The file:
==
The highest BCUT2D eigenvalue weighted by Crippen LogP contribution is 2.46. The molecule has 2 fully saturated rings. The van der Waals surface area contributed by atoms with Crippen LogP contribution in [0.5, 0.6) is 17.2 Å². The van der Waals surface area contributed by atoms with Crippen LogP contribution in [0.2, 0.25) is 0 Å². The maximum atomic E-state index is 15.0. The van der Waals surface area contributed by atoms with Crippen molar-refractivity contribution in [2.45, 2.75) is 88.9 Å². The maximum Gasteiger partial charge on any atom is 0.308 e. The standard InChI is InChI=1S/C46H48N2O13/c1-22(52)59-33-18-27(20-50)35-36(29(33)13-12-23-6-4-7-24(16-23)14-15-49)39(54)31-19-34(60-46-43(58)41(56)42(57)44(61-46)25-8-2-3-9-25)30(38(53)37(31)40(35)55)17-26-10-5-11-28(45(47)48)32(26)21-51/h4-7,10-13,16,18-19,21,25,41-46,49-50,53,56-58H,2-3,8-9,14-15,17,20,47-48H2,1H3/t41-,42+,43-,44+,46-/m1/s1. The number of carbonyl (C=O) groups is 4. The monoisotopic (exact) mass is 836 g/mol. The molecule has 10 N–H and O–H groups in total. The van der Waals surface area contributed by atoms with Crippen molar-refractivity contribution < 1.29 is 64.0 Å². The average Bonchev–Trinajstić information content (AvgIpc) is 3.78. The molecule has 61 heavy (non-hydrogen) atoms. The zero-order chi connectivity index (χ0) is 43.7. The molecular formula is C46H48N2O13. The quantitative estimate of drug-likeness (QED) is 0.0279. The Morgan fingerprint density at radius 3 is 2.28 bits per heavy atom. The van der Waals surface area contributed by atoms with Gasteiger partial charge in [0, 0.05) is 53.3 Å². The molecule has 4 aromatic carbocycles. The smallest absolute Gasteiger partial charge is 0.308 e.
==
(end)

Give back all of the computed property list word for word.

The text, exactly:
The highest BCUT2D eigenvalue weighted by Crippen LogP contribution is 2.46. The molecule has 2 fully saturated rings. The van der Waals surface area contributed by atoms with Crippen LogP contribution in [0.5, 0.6) is 17.2 Å². The van der Waals surface area contributed by atoms with Crippen LogP contribution in [0.2, 0.25) is 0 Å². The maximum atomic E-state index is 15.0. The van der Waals surface area contributed by atoms with Crippen molar-refractivity contribution in [2.45, 2.75) is 88.9 Å². The maximum Gasteiger partial charge on any atom is 0.308 e. The standard InChI is InChI=1S/C46H48N2O13/c1-22(52)59-33-18-27(20-50)35-36(29(33)13-12-23-6-4-7-24(16-23)14-15-49)39(54)31-19-34(60-46-43(58)41(56)42(57)44(61-46)25-8-2-3-9-25)30(38(53)37(31)40(35)55)17-26-10-5-11-28(45(47)48)32(26)21-51/h4-7,10-13,16,18-19,21,25,41-46,49-50,53,56-58H,2-3,8-9,14-15,17,20,47-48H2,1H3/t41-,42+,43-,44+,46-/m1/s1. The number of carbonyl (C=O) groups is 4. The monoisotopic (exact) mass is 836 g/mol. The molecule has 10 N–H and O–H groups in total. The van der Waals surface area contributed by atoms with Crippen molar-refractivity contribution < 1.29 is 64.0 Å². The average Bonchev–Trinajstić information content (AvgIpc) is 3.78. The molecule has 61 heavy (non-hydrogen) atoms. The zero-order chi connectivity index (χ0) is 43.7. The molecular formula is C46H48N2O13. The quantitative estimate of drug-likeness (QED) is 0.0279. The Morgan fingerprint density at radius 3 is 2.28 bits per heavy atom. The van der Waals surface area contributed by atoms with Gasteiger partial charge in [0, 0.05) is 53.3 Å². The molecule has 4 aromatic carbocycles. The smallest absolute Gasteiger partial charge is 0.308 e.